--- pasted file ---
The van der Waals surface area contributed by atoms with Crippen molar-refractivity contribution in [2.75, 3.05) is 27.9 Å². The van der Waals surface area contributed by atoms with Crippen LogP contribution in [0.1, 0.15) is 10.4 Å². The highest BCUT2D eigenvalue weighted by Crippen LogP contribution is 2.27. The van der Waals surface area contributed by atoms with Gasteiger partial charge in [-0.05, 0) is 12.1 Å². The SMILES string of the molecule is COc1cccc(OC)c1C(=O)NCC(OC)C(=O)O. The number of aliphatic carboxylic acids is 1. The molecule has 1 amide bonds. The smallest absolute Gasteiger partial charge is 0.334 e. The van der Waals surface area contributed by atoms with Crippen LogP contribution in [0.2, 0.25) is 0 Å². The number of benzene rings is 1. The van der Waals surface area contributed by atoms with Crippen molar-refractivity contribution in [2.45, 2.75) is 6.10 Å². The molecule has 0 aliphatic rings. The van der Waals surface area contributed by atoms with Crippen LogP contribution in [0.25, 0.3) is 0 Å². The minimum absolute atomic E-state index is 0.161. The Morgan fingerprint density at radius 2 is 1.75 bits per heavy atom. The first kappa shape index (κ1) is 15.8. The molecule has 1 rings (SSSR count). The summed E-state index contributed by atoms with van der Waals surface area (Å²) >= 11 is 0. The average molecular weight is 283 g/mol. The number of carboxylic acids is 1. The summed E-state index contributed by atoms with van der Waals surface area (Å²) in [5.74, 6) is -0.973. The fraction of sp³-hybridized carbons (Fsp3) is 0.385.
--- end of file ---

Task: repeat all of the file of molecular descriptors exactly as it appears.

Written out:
The van der Waals surface area contributed by atoms with Crippen molar-refractivity contribution in [2.75, 3.05) is 27.9 Å². The van der Waals surface area contributed by atoms with Crippen LogP contribution in [0.1, 0.15) is 10.4 Å². The highest BCUT2D eigenvalue weighted by Crippen LogP contribution is 2.27. The van der Waals surface area contributed by atoms with Gasteiger partial charge in [-0.05, 0) is 12.1 Å². The SMILES string of the molecule is COc1cccc(OC)c1C(=O)NCC(OC)C(=O)O. The number of aliphatic carboxylic acids is 1. The molecule has 1 amide bonds. The smallest absolute Gasteiger partial charge is 0.334 e. The van der Waals surface area contributed by atoms with Crippen LogP contribution in [0.2, 0.25) is 0 Å². The number of benzene rings is 1. The van der Waals surface area contributed by atoms with Crippen molar-refractivity contribution in [2.45, 2.75) is 6.10 Å². The molecule has 0 aliphatic rings. The van der Waals surface area contributed by atoms with Crippen LogP contribution in [0.25, 0.3) is 0 Å². The minimum absolute atomic E-state index is 0.161. The Morgan fingerprint density at radius 2 is 1.75 bits per heavy atom. The first kappa shape index (κ1) is 15.8. The molecule has 1 rings (SSSR count). The summed E-state index contributed by atoms with van der Waals surface area (Å²) >= 11 is 0. The average molecular weight is 283 g/mol. The number of carboxylic acids is 1. The summed E-state index contributed by atoms with van der Waals surface area (Å²) in [5.74, 6) is -0.973. The fraction of sp³-hybridized carbons (Fsp3) is 0.385.